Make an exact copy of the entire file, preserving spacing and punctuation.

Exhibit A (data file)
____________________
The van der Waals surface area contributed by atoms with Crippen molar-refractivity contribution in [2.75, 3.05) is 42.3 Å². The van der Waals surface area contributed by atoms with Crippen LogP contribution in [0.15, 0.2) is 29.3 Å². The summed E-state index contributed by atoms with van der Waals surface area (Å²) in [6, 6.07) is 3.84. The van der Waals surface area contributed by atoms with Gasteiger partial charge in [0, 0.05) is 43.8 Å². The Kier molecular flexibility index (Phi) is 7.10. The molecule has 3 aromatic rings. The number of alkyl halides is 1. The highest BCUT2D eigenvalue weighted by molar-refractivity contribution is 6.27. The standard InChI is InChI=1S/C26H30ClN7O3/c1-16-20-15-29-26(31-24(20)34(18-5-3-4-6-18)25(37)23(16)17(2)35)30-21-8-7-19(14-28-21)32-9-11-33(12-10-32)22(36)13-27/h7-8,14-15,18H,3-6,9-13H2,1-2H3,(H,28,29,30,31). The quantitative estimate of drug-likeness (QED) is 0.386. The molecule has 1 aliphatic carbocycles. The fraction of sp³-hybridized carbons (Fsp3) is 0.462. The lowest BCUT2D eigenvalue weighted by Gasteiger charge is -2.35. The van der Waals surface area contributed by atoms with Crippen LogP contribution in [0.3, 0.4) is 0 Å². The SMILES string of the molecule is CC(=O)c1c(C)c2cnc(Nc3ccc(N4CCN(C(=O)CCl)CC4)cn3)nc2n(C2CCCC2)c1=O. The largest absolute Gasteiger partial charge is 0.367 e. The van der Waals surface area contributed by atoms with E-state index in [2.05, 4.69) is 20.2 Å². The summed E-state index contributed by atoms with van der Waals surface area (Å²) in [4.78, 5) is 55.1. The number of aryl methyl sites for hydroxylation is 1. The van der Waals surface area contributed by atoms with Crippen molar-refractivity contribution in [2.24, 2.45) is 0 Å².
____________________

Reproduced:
The van der Waals surface area contributed by atoms with Crippen molar-refractivity contribution in [2.75, 3.05) is 42.3 Å². The van der Waals surface area contributed by atoms with Crippen LogP contribution in [0.15, 0.2) is 29.3 Å². The summed E-state index contributed by atoms with van der Waals surface area (Å²) in [6, 6.07) is 3.84. The van der Waals surface area contributed by atoms with Gasteiger partial charge in [0, 0.05) is 43.8 Å². The Kier molecular flexibility index (Phi) is 7.10. The molecule has 3 aromatic rings. The number of alkyl halides is 1. The highest BCUT2D eigenvalue weighted by molar-refractivity contribution is 6.27. The standard InChI is InChI=1S/C26H30ClN7O3/c1-16-20-15-29-26(31-24(20)34(18-5-3-4-6-18)25(37)23(16)17(2)35)30-21-8-7-19(14-28-21)32-9-11-33(12-10-32)22(36)13-27/h7-8,14-15,18H,3-6,9-13H2,1-2H3,(H,28,29,30,31). The quantitative estimate of drug-likeness (QED) is 0.386. The molecule has 1 aliphatic carbocycles. The fraction of sp³-hybridized carbons (Fsp3) is 0.462. The lowest BCUT2D eigenvalue weighted by Gasteiger charge is -2.35. The van der Waals surface area contributed by atoms with Crippen LogP contribution in [0.3, 0.4) is 0 Å². The SMILES string of the molecule is CC(=O)c1c(C)c2cnc(Nc3ccc(N4CCN(C(=O)CCl)CC4)cn3)nc2n(C2CCCC2)c1=O. The largest absolute Gasteiger partial charge is 0.367 e. The van der Waals surface area contributed by atoms with E-state index in [2.05, 4.69) is 20.2 Å². The summed E-state index contributed by atoms with van der Waals surface area (Å²) in [4.78, 5) is 55.1. The number of aryl methyl sites for hydroxylation is 1. The van der Waals surface area contributed by atoms with Crippen molar-refractivity contribution in [2.24, 2.45) is 0 Å².